Monthly Archives: October 2012

We’re on YouTube!

FFP’s Down Yonder Girls

We decided we just had to share several of the songs from A Shakespearean Tale!

So your director came up with some storyboard ideas and one of our cast members (my artsy photographer daughter) shot the video. We did a quick immersion-style, teach-ourselves tour of iMovie and produced our very first music videos.

We did A Mother’s Song and A Good Word or Two. See them on our FamilyFriendlyPro channel on YouTube. Type the name of the song followed by Family Friendly Productions in the search bar and they will pop up.

You’ll also notice that we now have a Video Tab and both videos are available there.

Everything is original — the songs and the video footage. Even the sunrise is out our back door and so is the horse — his name is Red. Isn’t he quite the star?

Go Down Yonder is next. It should be a lot fun. Look for it soon!

 

Drama — The Ultimate Team Sport

“The show must go on!”

You’ve heard the phrase. It usually refers to an actor in a leading role who “hits the boards” (stage) in spite of sickness, or to a prepared understudy who goes on for an actor who absolutely cannot, or to a little homeschool drama class crew with no understudies that scrambles like mad to find someone who can step into a role at the last minute.

I’ve had dedicated kids (with parental support) perform with fevers and in spite of a family wedding. Once, a leading role had to very reluctantly leave town due to a death in the family, right before dress rehearsal. The co-op director stepped in and we survived just great.

Our homeschool co-op drama classes (divided into lower and upper grades) are a risky endeavor because I have always been willing to do several things: 1) raise the bar high on the quality and complexity of the musical play despite the daunting time constraints of about 16 hours of rehearsal over 10 weeks, 2) take whomever signs up and guarantee them some kind of decent role, and 3) customize each play to fit the specific cast I get. That means, if we lose someone, it can be a challenging situation. It’s a risk we have taken twice a year for going on 12 years. One way or another, we’ve made it through every time!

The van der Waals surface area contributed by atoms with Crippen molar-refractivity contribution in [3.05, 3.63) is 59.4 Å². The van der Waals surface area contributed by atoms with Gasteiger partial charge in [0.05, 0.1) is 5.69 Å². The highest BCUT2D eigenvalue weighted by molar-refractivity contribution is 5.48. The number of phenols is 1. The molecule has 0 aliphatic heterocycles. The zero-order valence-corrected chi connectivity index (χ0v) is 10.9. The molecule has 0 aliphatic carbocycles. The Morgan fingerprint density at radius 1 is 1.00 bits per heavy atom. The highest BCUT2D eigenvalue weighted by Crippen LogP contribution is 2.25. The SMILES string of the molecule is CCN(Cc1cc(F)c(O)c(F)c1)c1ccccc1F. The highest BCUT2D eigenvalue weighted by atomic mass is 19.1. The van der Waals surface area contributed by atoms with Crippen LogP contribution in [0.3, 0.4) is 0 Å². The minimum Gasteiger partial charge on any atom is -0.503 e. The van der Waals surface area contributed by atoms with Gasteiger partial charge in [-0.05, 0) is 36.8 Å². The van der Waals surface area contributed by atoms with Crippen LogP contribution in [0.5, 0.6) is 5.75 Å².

A Team, A Body, A Family

Drama truly is a team sport, requiring the commitment of every cast member. In football, if the quarterback is a no-show, that’s a problem. If the unsung lineman who knows how to protect that quarterback is a no-show, that’s an equal problem. As I try to get across to the kids, if you’re in the cast, you’re important!

There’s a famous passage in the Bible where the Apostle Paul talks about the Church as if it were a physical body. Take a look at I Corinthians 12:14-26. The head or the face or the brain may seem most important and deserving of glory, but it can’t survive without all the other parts. Even a hulk of a football player can get sidelined by a damaged little toe. Wherever you are onstage — whoever you are in that body — you are important.